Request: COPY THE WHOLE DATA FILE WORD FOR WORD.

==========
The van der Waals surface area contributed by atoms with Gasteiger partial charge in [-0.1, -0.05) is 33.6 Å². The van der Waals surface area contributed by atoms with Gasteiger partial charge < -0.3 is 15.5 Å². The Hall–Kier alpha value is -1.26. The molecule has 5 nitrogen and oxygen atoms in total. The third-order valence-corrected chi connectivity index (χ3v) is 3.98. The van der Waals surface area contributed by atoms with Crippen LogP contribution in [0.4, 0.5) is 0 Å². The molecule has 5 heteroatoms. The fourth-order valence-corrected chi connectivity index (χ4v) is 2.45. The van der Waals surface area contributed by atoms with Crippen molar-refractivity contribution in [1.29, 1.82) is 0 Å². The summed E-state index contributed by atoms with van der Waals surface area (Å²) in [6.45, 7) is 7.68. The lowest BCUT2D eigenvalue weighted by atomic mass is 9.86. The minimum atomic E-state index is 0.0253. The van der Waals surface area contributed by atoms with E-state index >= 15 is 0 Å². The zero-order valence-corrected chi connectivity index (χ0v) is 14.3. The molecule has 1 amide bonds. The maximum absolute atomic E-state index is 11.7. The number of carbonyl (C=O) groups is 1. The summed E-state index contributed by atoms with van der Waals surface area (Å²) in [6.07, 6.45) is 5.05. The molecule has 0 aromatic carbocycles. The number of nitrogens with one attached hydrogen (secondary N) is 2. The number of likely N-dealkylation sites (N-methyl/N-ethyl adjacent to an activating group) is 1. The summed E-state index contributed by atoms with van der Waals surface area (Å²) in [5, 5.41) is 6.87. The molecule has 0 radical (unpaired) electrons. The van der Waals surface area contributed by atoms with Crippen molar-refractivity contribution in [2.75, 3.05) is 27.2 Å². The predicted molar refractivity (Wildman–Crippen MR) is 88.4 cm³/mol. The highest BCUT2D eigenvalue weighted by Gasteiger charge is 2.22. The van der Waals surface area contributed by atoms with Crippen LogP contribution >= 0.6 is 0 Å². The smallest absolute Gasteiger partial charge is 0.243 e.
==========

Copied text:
The van der Waals surface area contributed by atoms with Gasteiger partial charge in [-0.1, -0.05) is 33.6 Å². The van der Waals surface area contributed by atoms with Gasteiger partial charge < -0.3 is 15.5 Å². The Hall–Kier alpha value is -1.26. The molecule has 5 nitrogen and oxygen atoms in total. The third-order valence-corrected chi connectivity index (χ3v) is 3.98. The van der Waals surface area contributed by atoms with Crippen LogP contribution in [0.4, 0.5) is 0 Å². The molecule has 5 heteroatoms. The fourth-order valence-corrected chi connectivity index (χ4v) is 2.45. The van der Waals surface area contributed by atoms with Crippen molar-refractivity contribution in [1.29, 1.82) is 0 Å². The summed E-state index contributed by atoms with van der Waals surface area (Å²) in [6.45, 7) is 7.68. The lowest BCUT2D eigenvalue weighted by atomic mass is 9.86. The minimum atomic E-state index is 0.0253. The van der Waals surface area contributed by atoms with E-state index >= 15 is 0 Å². The zero-order valence-corrected chi connectivity index (χ0v) is 14.3. The molecule has 1 amide bonds. The maximum absolute atomic E-state index is 11.7. The number of carbonyl (C=O) groups is 1. The summed E-state index contributed by atoms with van der Waals surface area (Å²) in [6.07, 6.45) is 5.05. The molecule has 0 aromatic carbocycles. The number of nitrogens with one attached hydrogen (secondary N) is 2. The number of likely N-dealkylation sites (N-methyl/N-ethyl adjacent to an activating group) is 1. The summed E-state index contributed by atoms with van der Waals surface area (Å²) in [5, 5.41) is 6.87. The molecule has 0 radical (unpaired) electrons. The van der Waals surface area contributed by atoms with Crippen molar-refractivity contribution in [2.75, 3.05) is 27.2 Å². The predicted molar refractivity (Wildman–Crippen MR) is 88.4 cm³/mol. The highest BCUT2D eigenvalue weighted by Gasteiger charge is 2.22. The van der Waals surface area contributed by atoms with Crippen LogP contribution >= 0.6 is 0 Å². The smallest absolute Gasteiger partial charge is 0.243 e.